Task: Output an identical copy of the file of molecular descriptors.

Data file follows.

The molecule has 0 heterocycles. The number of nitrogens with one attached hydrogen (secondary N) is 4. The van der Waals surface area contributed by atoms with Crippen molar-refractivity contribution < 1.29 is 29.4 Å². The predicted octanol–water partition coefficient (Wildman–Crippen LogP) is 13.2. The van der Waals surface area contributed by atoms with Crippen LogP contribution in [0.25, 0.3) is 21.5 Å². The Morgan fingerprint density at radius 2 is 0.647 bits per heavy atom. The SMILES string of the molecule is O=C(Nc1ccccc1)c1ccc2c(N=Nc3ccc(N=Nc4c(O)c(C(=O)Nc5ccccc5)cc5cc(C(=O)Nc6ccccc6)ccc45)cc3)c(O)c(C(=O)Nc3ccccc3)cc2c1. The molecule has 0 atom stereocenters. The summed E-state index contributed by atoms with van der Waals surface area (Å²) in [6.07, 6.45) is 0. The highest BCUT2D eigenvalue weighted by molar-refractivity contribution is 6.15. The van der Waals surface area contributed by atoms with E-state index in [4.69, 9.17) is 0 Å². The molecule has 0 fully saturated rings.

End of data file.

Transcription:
The molecule has 0 heterocycles. The number of nitrogens with one attached hydrogen (secondary N) is 4. The van der Waals surface area contributed by atoms with Crippen molar-refractivity contribution < 1.29 is 29.4 Å². The predicted octanol–water partition coefficient (Wildman–Crippen LogP) is 13.2. The van der Waals surface area contributed by atoms with Crippen LogP contribution in [0.25, 0.3) is 21.5 Å². The Morgan fingerprint density at radius 2 is 0.647 bits per heavy atom. The SMILES string of the molecule is O=C(Nc1ccccc1)c1ccc2c(N=Nc3ccc(N=Nc4c(O)c(C(=O)Nc5ccccc5)cc5cc(C(=O)Nc6ccccc6)ccc45)cc3)c(O)c(C(=O)Nc3ccccc3)cc2c1. The molecule has 0 atom stereocenters. The summed E-state index contributed by atoms with van der Waals surface area (Å²) in [6.07, 6.45) is 0. The highest BCUT2D eigenvalue weighted by molar-refractivity contribution is 6.15. The van der Waals surface area contributed by atoms with E-state index in [4.69, 9.17) is 0 Å². The molecule has 0 fully saturated rings.